Imagine the toughest guy you know.
The type of man who hunts and fishes better than everyone else. Who would rather eat beef stew than soup, rather spit tobacco juice than sunflower seeds, rather ride a bull than a horse.
The type of man who, if his compass breaks, knows how to find due north using a needle, a leaf and some water.
Take the man you have just imagined and multiply his manliness by 10.
That was Sgt. Joshua Robinson, says Lance Corp. Gavin Bristol.
“He makes Bear Grylls look like a Girl Scout,” Bristol said Friday morning, standing at a lectern before approximately 150 of Robinson's friends, relatives and fellow Marines gathered at Omaha's Memorial Park.
Some family members have driven here from south-central Nebraska, where Robinson grew up on a farm near Nelson. They remember him as a former standout wrestler, a quiet man, a loving husband and father.
Some of the Marines have hopped a flight here from Camp Pendleton, Calif. They remember him for different reasons: his skill as a sniper; his calm leadership in the middle of Taliban ambushes; the way he was always there for them, a reassuring presence in Afghanistan's notoriously dangerous Helmand province, until the day he wasn't.
They gather here to watch a Marine officer present Rhonda Robinson with a Bronze Star her husband earned for his courage and bravery during an hourlong firefight on June 10, 2011.
They gather here because nearly two months after that firefight, Sgt. Joshua Robinson took two bullets in the left side of his chest during another firefight. He died on Aug. 7, at the age of 29.
The Bronze Star is the Marine Corps' fourth-highest combat award, Capt. Rodney Malone says during the ceremony.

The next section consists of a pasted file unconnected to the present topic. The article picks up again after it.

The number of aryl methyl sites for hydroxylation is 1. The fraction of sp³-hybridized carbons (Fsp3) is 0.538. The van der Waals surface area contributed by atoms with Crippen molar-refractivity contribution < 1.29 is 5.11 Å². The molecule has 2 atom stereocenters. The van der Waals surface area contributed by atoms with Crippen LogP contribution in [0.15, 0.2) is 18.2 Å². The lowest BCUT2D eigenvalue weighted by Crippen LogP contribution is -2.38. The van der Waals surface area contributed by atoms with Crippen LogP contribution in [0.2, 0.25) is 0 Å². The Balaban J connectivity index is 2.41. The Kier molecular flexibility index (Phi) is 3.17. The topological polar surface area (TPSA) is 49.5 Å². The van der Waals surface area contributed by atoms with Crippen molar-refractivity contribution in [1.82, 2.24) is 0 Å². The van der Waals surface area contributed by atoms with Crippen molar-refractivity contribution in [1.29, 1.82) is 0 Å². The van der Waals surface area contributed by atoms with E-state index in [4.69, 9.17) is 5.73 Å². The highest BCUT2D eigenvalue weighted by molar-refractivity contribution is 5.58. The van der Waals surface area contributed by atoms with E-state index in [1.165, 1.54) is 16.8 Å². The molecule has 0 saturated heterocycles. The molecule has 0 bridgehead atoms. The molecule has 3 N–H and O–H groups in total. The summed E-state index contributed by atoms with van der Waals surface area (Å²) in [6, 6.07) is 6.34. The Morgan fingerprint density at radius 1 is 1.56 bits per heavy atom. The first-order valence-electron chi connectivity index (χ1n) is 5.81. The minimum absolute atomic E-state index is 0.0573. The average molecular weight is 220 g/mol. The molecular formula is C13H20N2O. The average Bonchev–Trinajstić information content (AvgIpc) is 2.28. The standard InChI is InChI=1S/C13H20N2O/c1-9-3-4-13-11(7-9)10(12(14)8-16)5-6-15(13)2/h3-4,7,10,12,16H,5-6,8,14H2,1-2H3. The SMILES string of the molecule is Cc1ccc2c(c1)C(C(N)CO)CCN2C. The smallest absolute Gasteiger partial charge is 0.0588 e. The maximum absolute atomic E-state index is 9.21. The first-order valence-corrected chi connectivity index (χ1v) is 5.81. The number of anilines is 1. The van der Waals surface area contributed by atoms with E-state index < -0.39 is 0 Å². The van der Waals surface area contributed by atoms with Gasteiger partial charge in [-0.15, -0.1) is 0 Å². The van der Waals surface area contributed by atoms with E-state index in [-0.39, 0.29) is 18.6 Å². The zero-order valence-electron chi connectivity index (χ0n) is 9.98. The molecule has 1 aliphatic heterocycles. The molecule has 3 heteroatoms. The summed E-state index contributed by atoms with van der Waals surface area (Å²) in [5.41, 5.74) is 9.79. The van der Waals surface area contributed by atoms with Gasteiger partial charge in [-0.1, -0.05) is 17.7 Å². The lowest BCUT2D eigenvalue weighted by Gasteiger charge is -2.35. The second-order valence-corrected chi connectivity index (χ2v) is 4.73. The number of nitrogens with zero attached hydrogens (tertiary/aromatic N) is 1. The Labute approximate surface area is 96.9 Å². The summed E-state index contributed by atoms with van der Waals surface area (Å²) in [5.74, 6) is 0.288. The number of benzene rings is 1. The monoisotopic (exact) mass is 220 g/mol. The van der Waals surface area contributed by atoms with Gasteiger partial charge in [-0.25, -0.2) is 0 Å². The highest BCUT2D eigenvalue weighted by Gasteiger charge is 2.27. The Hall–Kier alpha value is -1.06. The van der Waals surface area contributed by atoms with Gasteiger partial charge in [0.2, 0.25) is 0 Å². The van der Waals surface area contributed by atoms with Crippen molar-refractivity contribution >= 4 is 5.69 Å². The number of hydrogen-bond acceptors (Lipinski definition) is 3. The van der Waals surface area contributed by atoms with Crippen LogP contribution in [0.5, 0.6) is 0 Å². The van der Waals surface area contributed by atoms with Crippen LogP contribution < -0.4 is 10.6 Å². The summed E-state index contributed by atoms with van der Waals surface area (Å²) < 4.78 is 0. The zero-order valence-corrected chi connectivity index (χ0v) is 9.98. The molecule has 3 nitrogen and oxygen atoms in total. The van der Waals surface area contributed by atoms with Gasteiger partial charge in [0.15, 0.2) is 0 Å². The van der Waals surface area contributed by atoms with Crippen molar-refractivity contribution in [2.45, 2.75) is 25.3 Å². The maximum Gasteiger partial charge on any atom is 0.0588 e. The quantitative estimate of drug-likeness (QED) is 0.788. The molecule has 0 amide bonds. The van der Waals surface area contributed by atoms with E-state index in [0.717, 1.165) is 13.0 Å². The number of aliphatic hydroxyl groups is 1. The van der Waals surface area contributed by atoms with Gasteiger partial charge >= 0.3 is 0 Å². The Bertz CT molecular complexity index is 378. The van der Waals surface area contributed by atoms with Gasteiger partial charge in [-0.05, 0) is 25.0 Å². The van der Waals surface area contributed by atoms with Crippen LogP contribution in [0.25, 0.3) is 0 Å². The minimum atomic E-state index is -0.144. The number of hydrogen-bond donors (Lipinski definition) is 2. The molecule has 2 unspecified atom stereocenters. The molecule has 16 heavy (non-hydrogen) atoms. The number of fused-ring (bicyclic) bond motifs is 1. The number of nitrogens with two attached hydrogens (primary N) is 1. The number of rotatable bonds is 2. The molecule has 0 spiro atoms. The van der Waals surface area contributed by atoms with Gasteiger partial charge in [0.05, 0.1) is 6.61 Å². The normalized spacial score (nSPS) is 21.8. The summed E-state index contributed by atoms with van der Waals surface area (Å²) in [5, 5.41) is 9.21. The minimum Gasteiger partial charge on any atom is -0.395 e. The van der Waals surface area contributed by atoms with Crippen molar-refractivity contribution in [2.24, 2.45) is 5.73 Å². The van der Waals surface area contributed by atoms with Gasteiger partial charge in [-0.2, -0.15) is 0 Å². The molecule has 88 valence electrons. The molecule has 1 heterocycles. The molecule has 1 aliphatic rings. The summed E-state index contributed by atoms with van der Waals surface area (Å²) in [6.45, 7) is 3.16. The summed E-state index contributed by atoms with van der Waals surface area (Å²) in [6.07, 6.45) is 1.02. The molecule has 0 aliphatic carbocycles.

“We're here to honor Josh today. He's the type of person we hope our kids will be.”
The dozen or so Marines who made the trip from Camp Pendleton — almost half the platoon flew halfway across the country — didn't know Josh, not by that name.
They called him Robby. They called him “Man Country” a nickname hung on Robinson when the platoon spent hours daydreaming a fictional place, also called Man Country and populated with Joshua Robinsons.
Man Country is a place where people hunt and kill their own food. Where they eat meat and potatoes and skip the vegetables, like Robinson did.
Man Country is a place where compasses aren't necessary — Robinson once taught Bristol how to tell north with the aforementioned needle and leaf.
Man Country is a place where computers are worthless.
Once, Bristol was typing a report when Robinson walked in.
“Are you done playing with your machine box yet?” he said, sending a stream of tobacco in the general direction of Bristol's feet.
It's easy to figure out who they named the mayor of Man Country.
“I was scared of him at first,” Bristol said after the ceremony. “But he knew so much about the wilderness, about survival. ... He never stopped teaching me.”
To Rhonda Robinson, Josh Robinson wasn't a mythical figure. He was simply a good husband and father of two.
He had deployed to Iraq twice before he shipped to Afghanistan in the spring of 2011.
She says she worried constantly.
“But Josh also told me, ‘These guys have my back. They have my back.' ”
And the Marines in Josh's platoon, a unit in the 1st Battalion, 5th Marines, still have Josh's back, Rhonda Robinson thinks.
They have his back because they are willing to fly across the country and stand in uniform on a sweltering June morning to watch a half-hour Bronze Star ceremony.
They used to walk with Sgt. Robinson through canals — chest deep in water — so they could avoid the improvised explosive devices that insurgents have littered across the roads and poppy fields.
Now, as the ceremony ends, they make plans to take Rhonda Robinson to lunch.
There she will tell them stories about Sgt. Joshua Robinson, a farm boy from near Nelson.
They will tell her stories about Man Country.
“They were his family, too,” Rhonda Robinson says, pointing to the Marines. “Now they are part of my family, too.”